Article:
From NBC/NJ's Matthew E. Berger
LOVELAND, Colo. -- About a half dozen protestors were asked to leave a local coffeehouse Saturday where Giuliani was visiting, after they shouted questions about conspiracies surrounding the Sept. 11, 2001 terrorist attacks.
No formal arrests were made, according to Loveland Police Sgt. Greg Eisentraut, but about a half dozen protesters were removed from the event, after trying to ask Giuliani whether he had advanced knowledge of the terrorist attacks. One protestor, who was detained by police, described himself as the publisher and Editor-In-Chief of New York Megaphone and was led away by officers on both arms, yelling, "I have an excellent attorney."
"What you did was illegal," he screamed at police officials. "What you did was a violation of the f------ Bill of Rights."
The protesters used megaphones to scream that Giuliani had advanced knowledge of the pending towers' collapse. They also made other claims, including that Giuliani was not a true conservative because of his views on abortion. After Giuliani left, attendees honked their car horns to drown out the protestors, who remained outside the parking lot, yelling into megaphones and arguing with Giuliani backers.
Giuliani downplayed the protestors, who dogged him throughout the coffeehouse visit.
"It's part of America," Giuliani said. "You learn when you are mayor of New York City that people have all kinds of different opinions, all kinds of different views. It's not anything I don't expect; it's not anything I haven't faced before, probably considerably bigger than this. After being mayor of New York for eight years, I would consider this event kind of a minor, four-, five-person protest."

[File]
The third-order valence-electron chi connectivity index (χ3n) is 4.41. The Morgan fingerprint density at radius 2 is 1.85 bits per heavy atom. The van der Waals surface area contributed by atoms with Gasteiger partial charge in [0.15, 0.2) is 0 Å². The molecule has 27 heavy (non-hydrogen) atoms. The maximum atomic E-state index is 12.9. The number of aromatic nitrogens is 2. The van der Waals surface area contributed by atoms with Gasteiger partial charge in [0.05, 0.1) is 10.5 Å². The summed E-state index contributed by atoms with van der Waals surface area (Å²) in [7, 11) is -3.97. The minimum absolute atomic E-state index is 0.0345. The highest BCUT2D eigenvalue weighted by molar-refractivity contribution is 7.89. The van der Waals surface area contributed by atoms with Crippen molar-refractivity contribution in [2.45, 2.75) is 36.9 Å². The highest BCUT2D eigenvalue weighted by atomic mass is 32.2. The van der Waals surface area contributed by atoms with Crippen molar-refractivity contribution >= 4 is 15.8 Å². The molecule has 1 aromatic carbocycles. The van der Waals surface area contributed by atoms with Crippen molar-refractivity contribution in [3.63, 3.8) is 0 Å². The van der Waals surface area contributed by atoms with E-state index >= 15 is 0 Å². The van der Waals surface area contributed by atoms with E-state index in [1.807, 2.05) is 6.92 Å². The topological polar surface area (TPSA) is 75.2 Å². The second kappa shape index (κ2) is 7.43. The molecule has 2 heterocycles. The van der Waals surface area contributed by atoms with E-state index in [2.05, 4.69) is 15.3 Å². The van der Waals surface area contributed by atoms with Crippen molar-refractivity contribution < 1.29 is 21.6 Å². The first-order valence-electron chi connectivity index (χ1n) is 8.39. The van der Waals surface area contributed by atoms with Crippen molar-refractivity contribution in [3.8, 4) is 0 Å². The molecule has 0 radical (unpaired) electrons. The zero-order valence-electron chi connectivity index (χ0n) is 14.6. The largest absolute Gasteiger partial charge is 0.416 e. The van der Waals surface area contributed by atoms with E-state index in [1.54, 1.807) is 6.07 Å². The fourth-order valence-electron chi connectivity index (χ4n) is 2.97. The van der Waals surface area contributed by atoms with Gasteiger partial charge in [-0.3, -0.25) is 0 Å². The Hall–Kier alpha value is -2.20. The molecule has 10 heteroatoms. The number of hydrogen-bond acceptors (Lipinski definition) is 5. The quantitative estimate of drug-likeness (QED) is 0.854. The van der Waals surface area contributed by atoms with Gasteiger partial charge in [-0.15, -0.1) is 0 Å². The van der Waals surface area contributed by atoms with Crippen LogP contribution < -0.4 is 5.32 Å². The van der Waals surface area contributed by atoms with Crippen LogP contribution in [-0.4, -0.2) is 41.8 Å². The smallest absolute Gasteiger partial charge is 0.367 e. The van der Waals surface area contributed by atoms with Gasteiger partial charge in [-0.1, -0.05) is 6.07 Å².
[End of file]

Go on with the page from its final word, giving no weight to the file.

He said conspiracy theorists are protesting all over the place. "It's very sad," he said. "It's not true. But you're not going to convince them it's not true. Somehow their emotions overtake they logic and their rationality."
A day after McCain said the indictment of Bernard Kerik raised questions about Giuliani's judgment, Giuliani continued to express disbelief that the remarks were McCain's real feelings. "I will never attack John McCain personally, nor will I question his judgment," Giuliani said. "We can have differences on policies, but I'd be very surprised if John would do that with me. We've been good friends; we respect each other."
Giuliani reiterated that he made a mistake in not vetting Kerik, but said he would have to leave the matter to the federal courts. He also said he didn't know anything about the Clinton campaign planting questions at town hall meetings.
"I think the biggest problem for the Clinton campaign is not whether they plant questions at events," Giuliani said. "It's the whole shifting positions of Hillary Clinton, which I think have now caught up with her." He then went into his frequent attacks on drivers' licenses for illegal immigrants.